Friday, 14 August 2009
People seriously in need of medical help on both sides of the Atlantic have been proving just how serious they are about medical help by voicing their opinions on 'Twitter'. In the US, jocks who loathe free healthcare have been comparing the NHS to Bolivian death squads and the Lubyanka. They have posted tweets such as 'The NHS kills more people than it cures' and 'Being treated in a British hospital is like being tortured in the Gulag Archipelago' and 'Lenin was treated by the NHS and look where it got him.' Meanwhile, in London the Prime Minister Gordon Brown has come out guns blazing by saying, "The NHS, it is quite nice. Honestly." And in a shock tweet tonight the Health Secretary, Andy Burnham, showed the depth of his feeling for free healthcare by tweeting that he loved the NHS about as much as Everton Football Club (which in some parts of Northern England is about as close as you are ever going to get to a witty riposte). So will the battle for free healthcare really be won on the playing fields of Twitter? Will we seriously 'fight them on the internet' where once upon a time we would have fought them 'on the beaches'? And what hope have we when the men at the top and the men in grey suits and bureaucrats and the 'advisers' and the PRs and the scumbag hangers-on now tell us: In soundbites we trust? Maybe the last word (or last 'tweet') should be that of the wife of the British Prime Minister, herself a PR, who entered the fray this evening with this lofty meditation (quoted verbatim in actual fact): "We love the NHS more than words can say." With that level of profundity, who needs 'the beaches'?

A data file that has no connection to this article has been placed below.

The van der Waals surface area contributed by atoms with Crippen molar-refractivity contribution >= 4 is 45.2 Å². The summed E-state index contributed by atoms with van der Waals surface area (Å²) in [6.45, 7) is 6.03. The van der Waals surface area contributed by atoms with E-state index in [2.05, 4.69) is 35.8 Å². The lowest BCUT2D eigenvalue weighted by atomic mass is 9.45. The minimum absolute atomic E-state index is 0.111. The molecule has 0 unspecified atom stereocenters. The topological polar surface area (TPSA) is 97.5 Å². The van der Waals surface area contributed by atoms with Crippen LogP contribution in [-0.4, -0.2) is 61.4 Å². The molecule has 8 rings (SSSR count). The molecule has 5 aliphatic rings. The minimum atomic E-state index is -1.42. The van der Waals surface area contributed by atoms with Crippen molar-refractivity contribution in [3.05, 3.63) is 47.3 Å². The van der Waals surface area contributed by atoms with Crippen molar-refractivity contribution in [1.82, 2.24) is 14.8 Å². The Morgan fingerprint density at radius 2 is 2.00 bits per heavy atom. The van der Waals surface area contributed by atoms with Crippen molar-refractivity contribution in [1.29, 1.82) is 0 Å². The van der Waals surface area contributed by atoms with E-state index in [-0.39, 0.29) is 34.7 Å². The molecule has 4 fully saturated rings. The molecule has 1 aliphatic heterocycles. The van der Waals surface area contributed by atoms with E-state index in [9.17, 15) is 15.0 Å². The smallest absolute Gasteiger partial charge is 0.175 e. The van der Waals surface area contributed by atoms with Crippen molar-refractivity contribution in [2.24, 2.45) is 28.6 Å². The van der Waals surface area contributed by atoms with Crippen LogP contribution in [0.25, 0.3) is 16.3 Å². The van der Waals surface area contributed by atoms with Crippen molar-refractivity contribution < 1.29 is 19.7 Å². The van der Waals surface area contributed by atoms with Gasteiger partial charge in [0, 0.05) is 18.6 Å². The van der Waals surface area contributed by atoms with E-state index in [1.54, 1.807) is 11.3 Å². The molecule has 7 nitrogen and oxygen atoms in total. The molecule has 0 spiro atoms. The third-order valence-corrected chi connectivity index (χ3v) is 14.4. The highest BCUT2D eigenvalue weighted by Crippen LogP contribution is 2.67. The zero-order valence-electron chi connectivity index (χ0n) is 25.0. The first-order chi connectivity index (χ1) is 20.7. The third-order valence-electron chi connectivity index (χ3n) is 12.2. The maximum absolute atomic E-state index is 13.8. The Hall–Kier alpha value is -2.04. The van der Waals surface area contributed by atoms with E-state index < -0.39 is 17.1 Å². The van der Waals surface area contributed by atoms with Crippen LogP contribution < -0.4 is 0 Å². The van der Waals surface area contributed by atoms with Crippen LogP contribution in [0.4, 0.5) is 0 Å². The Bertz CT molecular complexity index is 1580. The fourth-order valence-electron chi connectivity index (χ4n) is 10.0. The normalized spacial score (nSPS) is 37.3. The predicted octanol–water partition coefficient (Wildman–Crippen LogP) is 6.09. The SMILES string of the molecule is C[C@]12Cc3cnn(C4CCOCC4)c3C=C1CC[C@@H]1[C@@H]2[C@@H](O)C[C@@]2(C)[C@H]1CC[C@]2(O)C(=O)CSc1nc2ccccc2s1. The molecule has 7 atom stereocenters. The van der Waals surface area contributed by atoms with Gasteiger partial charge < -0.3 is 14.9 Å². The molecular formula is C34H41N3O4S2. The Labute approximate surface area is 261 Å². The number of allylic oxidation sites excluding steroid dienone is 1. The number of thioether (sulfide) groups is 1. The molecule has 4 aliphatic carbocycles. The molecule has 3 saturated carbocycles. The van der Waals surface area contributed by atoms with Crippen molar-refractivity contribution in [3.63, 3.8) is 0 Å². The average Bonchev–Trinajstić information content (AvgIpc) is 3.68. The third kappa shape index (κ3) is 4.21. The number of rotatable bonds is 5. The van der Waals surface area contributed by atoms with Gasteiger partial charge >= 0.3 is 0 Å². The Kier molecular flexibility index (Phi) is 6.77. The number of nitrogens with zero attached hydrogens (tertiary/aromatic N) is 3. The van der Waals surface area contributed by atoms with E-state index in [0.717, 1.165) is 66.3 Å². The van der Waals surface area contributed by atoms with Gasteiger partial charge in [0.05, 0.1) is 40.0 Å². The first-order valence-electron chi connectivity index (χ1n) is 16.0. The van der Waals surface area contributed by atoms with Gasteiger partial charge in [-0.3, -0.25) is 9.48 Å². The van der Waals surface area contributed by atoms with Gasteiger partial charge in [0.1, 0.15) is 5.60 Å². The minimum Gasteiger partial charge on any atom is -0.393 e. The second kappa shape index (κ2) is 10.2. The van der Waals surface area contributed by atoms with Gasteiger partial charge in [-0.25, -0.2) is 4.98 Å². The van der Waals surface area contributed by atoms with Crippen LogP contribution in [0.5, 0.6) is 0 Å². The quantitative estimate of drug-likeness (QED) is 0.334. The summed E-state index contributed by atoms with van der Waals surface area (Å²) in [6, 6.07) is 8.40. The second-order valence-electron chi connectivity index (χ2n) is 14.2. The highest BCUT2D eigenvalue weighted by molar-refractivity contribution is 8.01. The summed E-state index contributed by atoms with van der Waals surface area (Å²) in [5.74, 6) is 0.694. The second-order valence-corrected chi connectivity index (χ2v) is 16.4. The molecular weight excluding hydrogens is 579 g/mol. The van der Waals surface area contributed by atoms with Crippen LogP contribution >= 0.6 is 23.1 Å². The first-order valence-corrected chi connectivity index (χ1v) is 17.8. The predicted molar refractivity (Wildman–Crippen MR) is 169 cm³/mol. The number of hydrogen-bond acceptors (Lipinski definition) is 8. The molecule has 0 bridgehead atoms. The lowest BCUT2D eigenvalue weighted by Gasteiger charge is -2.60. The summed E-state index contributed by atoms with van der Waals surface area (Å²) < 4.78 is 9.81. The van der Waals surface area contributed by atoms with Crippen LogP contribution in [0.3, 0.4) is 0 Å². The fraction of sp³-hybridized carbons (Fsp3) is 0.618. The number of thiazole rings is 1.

Hot on the heels of confirmed bachelor Alan Duncan's outburst about 'living on rations', the Leader of the Opposition David Cameron has now been accused of discriminating against the privileged. His decision to cut front bench salaries has been declared 'plutophobic' by certain high profile figures on both sides of the house who are partial to a 'bit on the side' (outside earnings) and who like 'batting for the other team' (the private sector). But Mr Cameron who is yet to come out of the closet when it comes to declaring his own appetites thinks that he might be able to improve his standing with the public if he takes the knife to his honourable members. At a stroke he would appease a public that wants MPs to feel some of the pain of the recession whilst also appearing to show concern for more junior members who feel that Mr Cameron failed to shield them throughout the expenses scandal. But the Conservative leader has of course failed to factor in Mayor Boris Johnson, or Boris the Blond Bombshell, as he is known in Eton circles. Boris is already known to have claimed that his own income is 'chicken-feed' - which amongst plutosexuals is code for 'not getting enough.' Boris is well known for his voracious appetites and whilst not a Cabinet Member, he has on many occasions expressed his opposition to 'milking the rich'. Boris said today: "My background might indeed be somewhat privileged. Some people even call me a 'nob'. But one thing I do know is that we 'nobs' should stick together." But a chastened Mr Cameron replied: "I remember Boris from my Eton days and in those days we did indeed swing together. But if Boris thinks that I am going to jeopardise our chances at the next election so that he can feed his chicken then he has another thing coming."